CCSG Pilot: Adjunctive Theta Burst Stimulation (TBS) or Attentional Bias Modulation and Smoking Cessation in People Living with HIV/AIDS (PLWHA): A Randomized Clinical Trial

Grants and Contracts Details


People living with HIV/AIDS (PLWHA) smoke at nearly three times the rate of the general population. These extraordinary smoking rates are associated with greater AIDS-related cancer, non-AIDS related morbidity including non-AIDS-defining cancer, cardiovascular disease, pulmonary disease, and mortality. Smoking significantly impacts the progression and outcome of HIV disease and has been identified as the leading contributor to premature mortality in PLWHA. Suboptimal results with current smoking cessation strategies makes identifying new adjunct strategies an area of need. Our pilot study proposal aims to modulate craving and attentional bias towards smoking cues in people living with HIV/AIDS (PLWHA) using transcranial magnetic stimulation (TMS), with functional MRI (fMRI) brain correlates. TMS is a form of noninvasive brain stimulation and modulates neural activity using tiny doses of focused electricity. The TMS paradigm we would be performing is called theta burst stimulation (TBS), which is potent, short, and efficient. It has shown to cause neuroplasticity even with a single session and was approved by the FDA for treatment of major depressive disorder in 2019. Targeting the left dorsolateral prefrontal cortex (DLPFC) will modulate craving and attentional bias that is closely associated with craving. For this pilot study, 40 subjects will perform the attentional bias task, craving scale and neuroimaging before and after the TBS/ sham TMS session, to compare changes in these paradigms between these interventions. Attentional bias would be measured with eye tracking, craving will be assessed with tobacco craving questionnaire (TCQ-SF). We will aim to recruit 20 subjects in each arm of our trial (total of 40) from the BlueGrass HIV Clinic, who have an established pipeline for enrolling PLWHA patients in clinical trials. Although there is limited data on TMS in smoking, there have been no TMS studies done in PLWHA. If funded, the investigative team would work closely to conduct the study, analyze the data and submit it for publication. Dr Himelhoch is an expert in smoking cessation and HIV. Dr Rush is an expert in attentional bias and addiction clinical trials. Drs Rakesh, Wesley and Adams will bring their expertise in neuromodulation and neuroimaging to the team. Dr Burris will help the team with subject recruitment strategies. The Patient Oriented and Population Science SRF headed by Dr Burris will perform phone screens for clients from the Bluegrass HIV Clinic who wish to participate in the study. Dr Shelton who heads the Biostatistics SRF is also part of the team. Of note, an R01 grant application comprising these aims was submitted to National Institute on Drug Abuse (NIDA) in October 2020 (R01 DA053852). It was reviewed favorably, although the reviewers thought the inclusion of pilot data would strengthen the application. Hence, the findings of this pilot study would be aimed at expediting resubmission of this grant application with a plausible optimistic outcome. This pilot study and R01 grant application will aim to advance TBS as an adjunct treatment strategy for smoking cessation in PLWHA.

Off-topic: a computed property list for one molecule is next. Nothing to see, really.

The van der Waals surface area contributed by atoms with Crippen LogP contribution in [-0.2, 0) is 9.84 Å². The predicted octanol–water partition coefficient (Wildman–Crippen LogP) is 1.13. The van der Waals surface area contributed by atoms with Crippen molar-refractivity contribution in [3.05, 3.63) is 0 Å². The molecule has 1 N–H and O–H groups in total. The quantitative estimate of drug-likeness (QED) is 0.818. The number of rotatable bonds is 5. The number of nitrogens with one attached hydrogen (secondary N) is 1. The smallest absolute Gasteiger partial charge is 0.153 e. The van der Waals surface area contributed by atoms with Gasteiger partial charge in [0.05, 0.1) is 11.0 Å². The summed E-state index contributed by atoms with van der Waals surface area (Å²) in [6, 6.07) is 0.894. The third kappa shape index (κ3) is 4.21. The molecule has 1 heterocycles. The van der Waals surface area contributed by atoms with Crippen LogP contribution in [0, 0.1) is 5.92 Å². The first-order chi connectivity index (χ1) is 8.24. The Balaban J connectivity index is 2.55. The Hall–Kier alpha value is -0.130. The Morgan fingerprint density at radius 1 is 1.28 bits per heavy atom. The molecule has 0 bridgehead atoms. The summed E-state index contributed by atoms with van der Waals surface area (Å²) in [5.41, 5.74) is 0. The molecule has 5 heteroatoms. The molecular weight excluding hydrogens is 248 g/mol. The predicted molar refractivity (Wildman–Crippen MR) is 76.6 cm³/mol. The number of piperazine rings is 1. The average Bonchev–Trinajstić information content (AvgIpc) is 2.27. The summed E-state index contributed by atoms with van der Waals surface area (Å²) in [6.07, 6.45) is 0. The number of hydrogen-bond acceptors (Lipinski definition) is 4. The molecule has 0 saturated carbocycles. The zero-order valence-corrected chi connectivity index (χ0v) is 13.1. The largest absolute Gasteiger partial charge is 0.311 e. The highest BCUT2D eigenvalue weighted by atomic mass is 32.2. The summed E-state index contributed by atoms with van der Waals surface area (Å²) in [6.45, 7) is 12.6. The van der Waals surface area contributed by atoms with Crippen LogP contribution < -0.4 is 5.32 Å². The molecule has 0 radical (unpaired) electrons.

Effective start/end date7/1/216/30/23


  • National Cancer Institute


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